Lucian Freud

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Explore Lucian Freud's Treatment of Nude with Respect to his Comment “Paint to Act like Flesh”

Explore Lucian Freud's Treatment of Nude with Respect to his Comment “Paint to Act like Flesh”


"I want paint to work as flesh... my portraits to be of the people, not like them. Not having a look of the sitter, being them ... As far as I am concerned the paint is the person. I want it to work for me just as flesh does” (Saville, 2005, p.22)

Nudes have remained the idealised patterns for humanity all through the history of art, with smooth skin, tidy breasts and rippling muscles. However, for Lucian Freud, nude was something far more real and far more naked. His work was often unsettling and confrontational whether it is a portrait of a local thief or the Her Majesty Queen of England (with her clothes on). This visible and perceptible mercilessness is what makes Lucian Freud's art complicated, though also spellbinding. Hardly ever is the human form painted in all its openness and vulnerability, in common with all of its imperfections. Freud's contribution to art was to exposing the nude so as to explore the attractiveness in the grotesque devoid of appearing unaffectionate (Feaver, 2007, p.235).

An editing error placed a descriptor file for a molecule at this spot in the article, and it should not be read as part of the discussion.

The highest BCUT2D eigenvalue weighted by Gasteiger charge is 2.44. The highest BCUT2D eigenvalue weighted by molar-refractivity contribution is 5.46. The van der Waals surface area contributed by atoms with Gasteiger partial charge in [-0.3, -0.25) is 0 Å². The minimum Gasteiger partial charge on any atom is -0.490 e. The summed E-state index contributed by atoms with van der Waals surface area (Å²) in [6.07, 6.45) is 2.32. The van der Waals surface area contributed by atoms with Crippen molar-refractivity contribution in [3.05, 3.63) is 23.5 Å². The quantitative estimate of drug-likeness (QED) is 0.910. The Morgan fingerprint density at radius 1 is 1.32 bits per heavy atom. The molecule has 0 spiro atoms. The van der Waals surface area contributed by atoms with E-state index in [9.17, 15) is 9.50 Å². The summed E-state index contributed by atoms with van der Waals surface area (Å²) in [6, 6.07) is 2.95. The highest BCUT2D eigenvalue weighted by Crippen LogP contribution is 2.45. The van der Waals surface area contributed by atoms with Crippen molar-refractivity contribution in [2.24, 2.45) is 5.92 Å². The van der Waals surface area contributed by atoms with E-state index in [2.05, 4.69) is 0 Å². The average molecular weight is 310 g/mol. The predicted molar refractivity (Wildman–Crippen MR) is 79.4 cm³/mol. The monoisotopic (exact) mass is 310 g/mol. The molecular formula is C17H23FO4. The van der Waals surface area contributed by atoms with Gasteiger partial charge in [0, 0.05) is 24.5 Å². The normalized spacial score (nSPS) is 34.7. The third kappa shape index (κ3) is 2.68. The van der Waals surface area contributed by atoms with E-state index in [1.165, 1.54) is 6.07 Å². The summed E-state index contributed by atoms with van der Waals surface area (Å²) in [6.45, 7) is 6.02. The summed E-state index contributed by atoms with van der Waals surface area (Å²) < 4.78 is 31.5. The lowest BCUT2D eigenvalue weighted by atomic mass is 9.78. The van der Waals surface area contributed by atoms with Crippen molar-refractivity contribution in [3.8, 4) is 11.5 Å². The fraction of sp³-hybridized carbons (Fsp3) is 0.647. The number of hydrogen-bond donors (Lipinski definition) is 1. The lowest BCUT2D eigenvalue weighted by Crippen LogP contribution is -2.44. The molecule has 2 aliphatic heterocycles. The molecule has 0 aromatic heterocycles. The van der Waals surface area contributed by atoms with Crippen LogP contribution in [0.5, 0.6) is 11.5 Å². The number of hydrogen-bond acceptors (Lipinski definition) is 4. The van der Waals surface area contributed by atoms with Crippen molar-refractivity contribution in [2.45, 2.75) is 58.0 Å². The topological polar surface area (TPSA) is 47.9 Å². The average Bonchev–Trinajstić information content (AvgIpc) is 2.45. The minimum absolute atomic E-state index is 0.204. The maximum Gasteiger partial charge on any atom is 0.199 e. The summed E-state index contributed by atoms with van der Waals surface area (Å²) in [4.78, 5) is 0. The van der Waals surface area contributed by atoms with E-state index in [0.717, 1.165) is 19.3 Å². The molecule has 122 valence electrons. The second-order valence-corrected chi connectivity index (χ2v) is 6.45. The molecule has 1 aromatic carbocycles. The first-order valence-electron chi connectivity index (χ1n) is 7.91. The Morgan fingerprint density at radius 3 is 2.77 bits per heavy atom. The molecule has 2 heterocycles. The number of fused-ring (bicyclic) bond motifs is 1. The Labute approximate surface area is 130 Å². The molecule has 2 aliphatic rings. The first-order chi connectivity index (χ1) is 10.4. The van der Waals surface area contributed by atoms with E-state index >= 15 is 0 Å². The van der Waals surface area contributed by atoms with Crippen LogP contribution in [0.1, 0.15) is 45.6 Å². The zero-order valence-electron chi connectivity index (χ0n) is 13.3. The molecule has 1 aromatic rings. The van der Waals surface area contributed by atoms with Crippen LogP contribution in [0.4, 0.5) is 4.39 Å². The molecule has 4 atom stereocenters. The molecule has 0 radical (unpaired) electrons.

The Background

One of most influential artists of all times, Lucian Freud was born in Germany in 1922, as the grandson of renowned psychologist Sigmund Freud. In 1931, Lucian's family shifted to London. He worked in the British Navy during the Second World War, and from then started working as a full time artist. Freud has accrued a terrifying repute as one of the most influential contemporary painters of faces, portraits and nudes. His is a fearless pragmatism characterized by powerful forms and impressive detail, made with rich full of life and vibrant brushwork (Lampert & Kendall, 2007, p.211).

Freud's style of dealing with his subjects is intense as well as subjective, putting him in the Expressionist practice. Whether in single figures or groups, there is at all times an emotional stress in the work, and the relationship of Freud to the subjects is multifaceted. Favourite models, friends and family models all make a participation in the human play of his studio.

Lucian Freud's Work - Paint as Flesh

The innovative, sustained and unnerving artistic success of Lucian Freud, who passed away at the age of 88, was a restless, wilful personality, shoot by his attentiveness and intelligence and his suspicion of means, who by no means ever wanted to risk attempting the same thing more than once. The sexually burdened, penetrating stare was element of his artillery, however his art dealt with the lives of people, whether royalty or life models, with disturbing and delicacy corporeality.

Freud had a status for driving his subjects to the farthest. However contrasting the American painters to come forward in the 1950s, his style was in the working from life western tradition and resulted in with meticulous slowness, more willingly than unleashed ability. Cold and cruel they may have been, however his ability to ...